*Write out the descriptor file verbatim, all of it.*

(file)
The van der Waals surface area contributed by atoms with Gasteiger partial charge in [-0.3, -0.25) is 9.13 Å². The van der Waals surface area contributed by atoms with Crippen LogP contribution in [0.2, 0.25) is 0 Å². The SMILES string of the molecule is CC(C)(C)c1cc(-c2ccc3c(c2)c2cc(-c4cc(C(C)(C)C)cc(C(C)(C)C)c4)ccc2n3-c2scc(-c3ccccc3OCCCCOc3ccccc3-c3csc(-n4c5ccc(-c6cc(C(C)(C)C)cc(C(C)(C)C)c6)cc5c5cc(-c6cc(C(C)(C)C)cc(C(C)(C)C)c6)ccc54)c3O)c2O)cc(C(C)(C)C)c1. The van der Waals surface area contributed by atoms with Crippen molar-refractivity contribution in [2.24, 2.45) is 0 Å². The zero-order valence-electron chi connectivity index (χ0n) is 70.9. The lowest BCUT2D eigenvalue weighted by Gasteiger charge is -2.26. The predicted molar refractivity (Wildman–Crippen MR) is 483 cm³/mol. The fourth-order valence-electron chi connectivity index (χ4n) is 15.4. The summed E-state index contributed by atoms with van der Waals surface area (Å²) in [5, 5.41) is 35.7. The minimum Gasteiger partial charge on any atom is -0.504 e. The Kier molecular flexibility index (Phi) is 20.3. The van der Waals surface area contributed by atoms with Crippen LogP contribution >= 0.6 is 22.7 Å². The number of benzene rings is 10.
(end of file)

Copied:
The van der Waals surface area contributed by atoms with Gasteiger partial charge in [-0.3, -0.25) is 9.13 Å². The van der Waals surface area contributed by atoms with Crippen LogP contribution in [0.2, 0.25) is 0 Å². The SMILES string of the molecule is CC(C)(C)c1cc(-c2ccc3c(c2)c2cc(-c4cc(C(C)(C)C)cc(C(C)(C)C)c4)ccc2n3-c2scc(-c3ccccc3OCCCCOc3ccccc3-c3csc(-n4c5ccc(-c6cc(C(C)(C)C)cc(C(C)(C)C)c6)cc5c5cc(-c6cc(C(C)(C)C)cc(C(C)(C)C)c6)ccc54)c3O)c2O)cc(C(C)(C)C)c1. The van der Waals surface area contributed by atoms with Crippen molar-refractivity contribution in [2.24, 2.45) is 0 Å². The zero-order valence-electron chi connectivity index (χ0n) is 70.9. The lowest BCUT2D eigenvalue weighted by Gasteiger charge is -2.26. The predicted molar refractivity (Wildman–Crippen MR) is 483 cm³/mol. The fourth-order valence-electron chi connectivity index (χ4n) is 15.4. The summed E-state index contributed by atoms with van der Waals surface area (Å²) in [5, 5.41) is 35.7. The minimum Gasteiger partial charge on any atom is -0.504 e. The Kier molecular flexibility index (Phi) is 20.3. The van der Waals surface area contributed by atoms with Crippen LogP contribution >= 0.6 is 22.7 Å². The number of benzene rings is 10.